Can’t hear you now. South Asia is facing another internet shutdown, this time in Bangladesh. Last Tuesday, Dhaka partially cut off mobile data services—including 3G and 4G—to about a million Rohingyas living in refugee camps in Cox’s Bazar. The move comes after failed efforts this month to begin repatriating the refugees back to Myanmar and amid a purported rise in crime in the camps.

Tightening the Belt and Road. Faced with a major financial crisis, Pakistan may be slowing projects launched in the country as part of China’s Belt and Road Initiative. Beyond the fact that Pakistan already owes tens of billions of dollars to China—cash it can’t afford to repay—the country could also be trying to improve ties with the United States.

Hard landing. In July, India launched Chandrayaan-2, a large space orbiter whose Vikram lander was supposed to touch down on the moon last Friday, making India the fourth country to achieve the feat. Unfortunately, over the weekend Vikram lost contact with its earth-bound operators and presumably crashed. On Monday, officials from the Indian Space Research Organization confirmed that they had located the landing module on the lunar surface, although it is unclear how much damage it has sustained.


Question of the Week

Across South Asia, more citizens are leaving to settle elsewhere than are moving in. But two countries are an exception. Which two South Asian countries do not have a negative net migration?

A) India and the Maldives
B) India and Sri Lanka
C) Bhutan and Nepal
D) Bhutan and the Maldives

Scroll down for the answer.


South Asia Inc.

Modi’s milestone. On Sunday, as Indian Prime Minister Narendra Modi marked a hundred days since he began his second term, a top cabinet minister told reporters his government would spend $1.39 trillion—or 100 trillion rupees—in infrastructure investments over the next five years. Minister of Environment and Information Prakash Javadekar’s comments came as India recorded a sluggish 5 percent rate of growth in the last quarter—its slowest pace in six years. Meanwhile, new data showed car sales in August declined by 41 percent compared to the same month last year.

Colombo’s cash. Finance ministry officials in Sri Lanka say the country will record its highest fiscal deficit in three years, citing a “difficulty in cutting down government spending after the Easter Sunday attacks,” according to Reuters. The island nation had a deficit target of 4.4 percent set by the International Monetary Fund, which recently extended a $1.5 billion loan for another year. Sri Lanka is now expected to record a 5.4 percent deficit this year.

Garment worker safety in Bangladesh. A group of European fashion brands, including Benetton and H&M, agreed last week to delegate responsibility for safer working conditions at its factories in Bangladesh to a new body called the Readymade Sustainability Council. In 2013, a massive fire led to the collapse of a garment factory outside of Dhaka, killing more than 1,100 people. According to Reuters, readymade garments accounted for $34 billion of Bangladesh’s exports, or nearly 16 percent of the country’s GDP.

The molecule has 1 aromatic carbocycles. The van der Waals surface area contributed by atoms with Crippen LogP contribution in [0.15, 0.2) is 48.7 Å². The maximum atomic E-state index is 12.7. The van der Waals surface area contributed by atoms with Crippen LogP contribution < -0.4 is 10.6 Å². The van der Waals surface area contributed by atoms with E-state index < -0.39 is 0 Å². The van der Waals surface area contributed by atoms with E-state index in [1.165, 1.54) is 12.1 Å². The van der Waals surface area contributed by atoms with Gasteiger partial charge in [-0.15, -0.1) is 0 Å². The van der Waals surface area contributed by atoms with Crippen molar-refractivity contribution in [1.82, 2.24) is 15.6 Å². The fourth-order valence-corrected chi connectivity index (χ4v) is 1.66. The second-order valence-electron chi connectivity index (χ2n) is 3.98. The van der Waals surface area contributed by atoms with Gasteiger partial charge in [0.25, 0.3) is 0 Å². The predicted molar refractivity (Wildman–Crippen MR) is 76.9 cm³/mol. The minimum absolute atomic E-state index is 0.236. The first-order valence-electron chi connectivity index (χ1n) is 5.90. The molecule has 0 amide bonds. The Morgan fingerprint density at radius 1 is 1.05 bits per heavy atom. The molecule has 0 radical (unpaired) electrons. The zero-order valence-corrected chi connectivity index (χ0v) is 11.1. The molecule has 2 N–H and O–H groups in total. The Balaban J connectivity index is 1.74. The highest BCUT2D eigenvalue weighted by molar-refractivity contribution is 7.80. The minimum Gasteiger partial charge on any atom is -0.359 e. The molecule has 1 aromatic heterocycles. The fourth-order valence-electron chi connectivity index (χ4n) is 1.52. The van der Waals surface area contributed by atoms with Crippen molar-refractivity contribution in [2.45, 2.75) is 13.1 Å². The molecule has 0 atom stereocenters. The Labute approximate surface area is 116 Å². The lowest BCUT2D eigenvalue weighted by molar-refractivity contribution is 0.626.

Digital life. The telecommunications behemoth Reliance launched its broadband service, Jio Fiber, in India last week, offering speeds of up to 1 Gbps. Jio has already disrupted India’s internet industry once before: In 2016, it offered free calls and data on its new cellular service for six months, capturing more than 100 million new subscribers. Expect another period of consolidation in the Indian internet market, with smaller players forced to merge or simply shut down.


Odds and Ends

Keep on truckin’. Bulbul, the debut feature from the writer and director Binod Paudel, has already scored some of Nepal’s top film awards. Now it may be heading to the Oscars, with Nepal selecting the film as this year’s submission. The movie follows a female truck driver trying to keep her family afloat in Kathmandu as her husband, a migrant worker in Saudi Arabia, sends home remittances. The themes will be familiar for the nearly 1,600 Nepalis who leave the country every day in search of better opportunities.

Gun Island, Amitav Ghosh, Farrar Straus Giroux, 320 pp., $27, Sept. 2019

The fact and fiction of climate change. The Indian novelist Amitav Ghosh’s new novel, Gun Island, was released today in the United States. Ghosh, a 2019 FP Global Thinker, has long argued that writers, producers, and artists do the world a disservice when they fail to use their stories to highlight the great climatic disasters of our time. With Gun Island, Ghosh heeds his own call: The novel tracks river dolphins fleeing pollution in the Sundarbans, forest fires in Los Angeles, and a flooding Venice—all while engaging readers in a set of interlinked stories that read like a thriller.


And the Answer Is…

D) Bhutan and the Maldives.

In 2017, according to World Bank data, Bhutan had a net migration of zero, which makes sense given the difficulty of traveling either into or out of the country. The Maldives, meanwhile, had a positive net migration of 9,758 people—small, but perhaps worrying as climate change threatens the island.


For more reporting and coverage from across South Asia, visit foreignpolicy.com. You can find older editions of South Asia Brief here. We welcome your feedback at newsletters@foreignpolicy.com. For more from FP, subscribe here or sign up for our other newsletters.

Ravi Agrawal is the managing editor of Foreign Policy. Twitter: @RaviReports Instagram: @ravireports

Kathryn Salam is a deputy editor at Foreign Policy.